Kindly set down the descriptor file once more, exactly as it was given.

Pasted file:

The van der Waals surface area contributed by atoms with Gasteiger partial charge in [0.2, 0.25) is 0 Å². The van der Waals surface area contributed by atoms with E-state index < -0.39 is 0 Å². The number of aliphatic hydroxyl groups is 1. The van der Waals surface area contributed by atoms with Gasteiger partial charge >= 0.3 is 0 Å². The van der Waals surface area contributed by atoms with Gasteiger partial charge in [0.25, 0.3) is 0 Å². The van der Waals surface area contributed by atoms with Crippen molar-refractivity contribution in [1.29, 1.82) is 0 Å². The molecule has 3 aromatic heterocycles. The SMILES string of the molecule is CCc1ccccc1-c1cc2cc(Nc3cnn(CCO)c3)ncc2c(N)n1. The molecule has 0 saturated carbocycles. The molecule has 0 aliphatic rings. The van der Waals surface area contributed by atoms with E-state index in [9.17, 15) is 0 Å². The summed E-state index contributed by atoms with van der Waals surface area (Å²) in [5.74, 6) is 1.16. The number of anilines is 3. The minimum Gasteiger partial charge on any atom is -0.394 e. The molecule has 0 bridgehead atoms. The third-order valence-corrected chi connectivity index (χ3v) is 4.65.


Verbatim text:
The van der Waals surface area contributed by atoms with Gasteiger partial charge in [0.2, 0.25) is 0 Å². The van der Waals surface area contributed by atoms with E-state index < -0.39 is 0 Å². The number of aliphatic hydroxyl groups is 1. The van der Waals surface area contributed by atoms with Gasteiger partial charge >= 0.3 is 0 Å². The van der Waals surface area contributed by atoms with Gasteiger partial charge in [0.25, 0.3) is 0 Å². The van der Waals surface area contributed by atoms with Crippen molar-refractivity contribution in [1.29, 1.82) is 0 Å². The molecule has 3 aromatic heterocycles. The SMILES string of the molecule is CCc1ccccc1-c1cc2cc(Nc3cnn(CCO)c3)ncc2c(N)n1. The molecule has 0 saturated carbocycles. The molecule has 0 aliphatic rings. The van der Waals surface area contributed by atoms with E-state index in [9.17, 15) is 0 Å². The summed E-state index contributed by atoms with van der Waals surface area (Å²) in [5.74, 6) is 1.16. The number of anilines is 3. The minimum Gasteiger partial charge on any atom is -0.394 e. The molecule has 0 bridgehead atoms. The third-order valence-corrected chi connectivity index (χ3v) is 4.65.